"The Tulip" is not a gardening book. It is the story of a flower that has made men mad. Greed, desire, anguish and devotion have all played their part in the development of the tulip into the world-wide phenomenon it is today. No other flower has ever carried so much cultural baggage; it charts political upheavals, illuminates social behaviour, mirrors economic booms and busts, plots the ebb and flow of religious persecution. Pavord tells how the tulip arrived from Turkey and took the whole of Western Europe by storm. Sumptuously illustrated from a wide range of sources, this beautifully produced and irresistible volume will become a bible, a unique source book, a universal gift book and a joy to all who possess it.
- Paperback | 304 pages
- 127 x 195.6 x 20.3mm | 272.16g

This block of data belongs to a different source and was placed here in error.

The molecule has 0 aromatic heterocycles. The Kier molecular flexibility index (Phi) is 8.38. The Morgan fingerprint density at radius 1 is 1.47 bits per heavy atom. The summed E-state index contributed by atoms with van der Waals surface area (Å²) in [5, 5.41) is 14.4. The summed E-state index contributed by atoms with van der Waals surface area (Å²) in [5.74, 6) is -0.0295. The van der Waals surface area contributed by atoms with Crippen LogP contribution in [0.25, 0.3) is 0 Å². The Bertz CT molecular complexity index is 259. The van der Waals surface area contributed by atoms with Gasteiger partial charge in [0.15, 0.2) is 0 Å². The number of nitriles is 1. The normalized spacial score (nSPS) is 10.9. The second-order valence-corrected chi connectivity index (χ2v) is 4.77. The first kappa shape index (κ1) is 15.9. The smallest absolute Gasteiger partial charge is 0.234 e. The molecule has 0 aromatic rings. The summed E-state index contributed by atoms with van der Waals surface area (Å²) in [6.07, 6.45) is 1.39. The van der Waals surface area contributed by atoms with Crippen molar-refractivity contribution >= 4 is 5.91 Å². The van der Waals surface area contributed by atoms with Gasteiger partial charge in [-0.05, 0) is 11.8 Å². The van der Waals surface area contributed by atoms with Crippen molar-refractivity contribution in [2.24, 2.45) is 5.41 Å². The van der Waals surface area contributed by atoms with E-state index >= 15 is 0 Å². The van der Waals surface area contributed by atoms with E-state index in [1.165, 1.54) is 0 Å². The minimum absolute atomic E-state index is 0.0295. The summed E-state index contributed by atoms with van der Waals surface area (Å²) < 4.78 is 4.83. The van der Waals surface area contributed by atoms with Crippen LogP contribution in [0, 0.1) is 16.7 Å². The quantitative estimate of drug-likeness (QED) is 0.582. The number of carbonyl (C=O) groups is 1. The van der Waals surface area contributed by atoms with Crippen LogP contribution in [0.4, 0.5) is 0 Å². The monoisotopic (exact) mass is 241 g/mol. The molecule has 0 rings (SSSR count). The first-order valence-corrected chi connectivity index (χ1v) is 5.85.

- 17 Apr 2000
- Bloomsbury Publishing PLC
- London, United Kingdom
- New edition
- New edition
- illustrations (chiefly colour)
Other books in Cultural Studies
04 Apr 2005
"Splendidly extravagant history...an astonishing bouquet of economic and cultural lore, grand historic trends and horticultural exotica." --"Publishers Weekly" "Visually stunning" --"New Yorker" "Fascinating and sumptuous...an epic drama, a true tale that spans continents and centuries, shows humankind at its worst and its best, with heroes and villains galore." --"Seattle Post-Intelligencer" "A wondrous account... remarkable." --"Seattle Weekly" "Verbally and visually ravishing book." --"House & Garden" ""The Tulip" reads more like an adventure story, written against a backdrop of a 16th-and 17th-century Europe..."--"Desert Sun"
About Anna Pavord
Anna Pavord is the gardening correspondent for THE INDEPENDENT and the author of widely praised gardening books including PLANT PARTNERS and THE BORDER BOOK. She wrote for the OBSERVER for twenty years, has contributed to COUNTRY LIFE, ELLE DECORATION and COUNTRY LIVING, and is an associate editor of GARDENS ILLUSTRATED. For the last thirty years she has lived in Dorset, England where she is currently making a new garden. Constantly experimenting with new combinations of flowers and foliage, she finds it a tremendous source of inspiration.